For John the Baptist came neither eating food nor drinking wine, and you said, ‘He is possessed by a demon.’ The Son of Man came eating and drinking and you said, ‘Look, he is a glutton and a drunkard, a friend of tax collectors and sinners.’ But wisdom is vindicated by all her children.”
Not only (as I understood) had Christianity the most flaming vices, but it had apparently a mystical talent for combining vices which seemed inconsistent with each other. It was attacked on all sides and for all contradictory reasons. No sooner had one rationalist demonstrated that it was too far to the east than another demonstrated with equal clearness that it was much too far to the west. No sooner had my indignation died down at its angular and aggressive squareness than I was called up again to notice and condemn its enervating and sensual roundness.
Orthodoxy Chapter VI by G. K. Chesterton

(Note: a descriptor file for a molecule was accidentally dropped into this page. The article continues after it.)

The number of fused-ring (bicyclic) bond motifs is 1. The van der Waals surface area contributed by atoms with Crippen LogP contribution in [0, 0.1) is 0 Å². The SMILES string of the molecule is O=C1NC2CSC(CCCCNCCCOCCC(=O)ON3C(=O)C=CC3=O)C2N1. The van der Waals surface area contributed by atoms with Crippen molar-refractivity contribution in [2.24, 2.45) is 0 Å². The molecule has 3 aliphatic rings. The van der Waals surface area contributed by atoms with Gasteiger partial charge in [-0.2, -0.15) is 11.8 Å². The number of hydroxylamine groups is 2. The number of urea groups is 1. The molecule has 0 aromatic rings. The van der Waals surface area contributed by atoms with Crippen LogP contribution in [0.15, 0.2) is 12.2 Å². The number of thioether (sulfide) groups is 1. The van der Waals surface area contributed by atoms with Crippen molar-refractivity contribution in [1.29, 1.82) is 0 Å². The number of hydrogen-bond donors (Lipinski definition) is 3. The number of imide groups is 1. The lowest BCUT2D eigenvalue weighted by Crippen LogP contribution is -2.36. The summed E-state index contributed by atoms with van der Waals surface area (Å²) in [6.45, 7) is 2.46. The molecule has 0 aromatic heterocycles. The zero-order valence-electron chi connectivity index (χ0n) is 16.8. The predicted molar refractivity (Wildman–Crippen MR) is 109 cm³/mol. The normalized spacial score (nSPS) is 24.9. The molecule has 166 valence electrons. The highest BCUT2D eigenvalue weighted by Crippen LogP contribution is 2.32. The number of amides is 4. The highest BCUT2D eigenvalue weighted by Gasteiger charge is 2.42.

Writing about Chesterton is quite a tricky business. For most of the world’s population if they have heard of him at all it is only as the author of the Father Brown detective stories. However for many Catholics, especially in the English speaking world, he is a towering figure, a great writer, controversialist and apologist. If I were to write uncritically about him many of the readers of this blog would think ‘what’s Catholic Scot on about?‘ If critically many devoted Catholics would think ‘burn the witch.‘ So I am going, paradoxically, to do both although you will have to stick with me to the end to see how I do it….click here to read more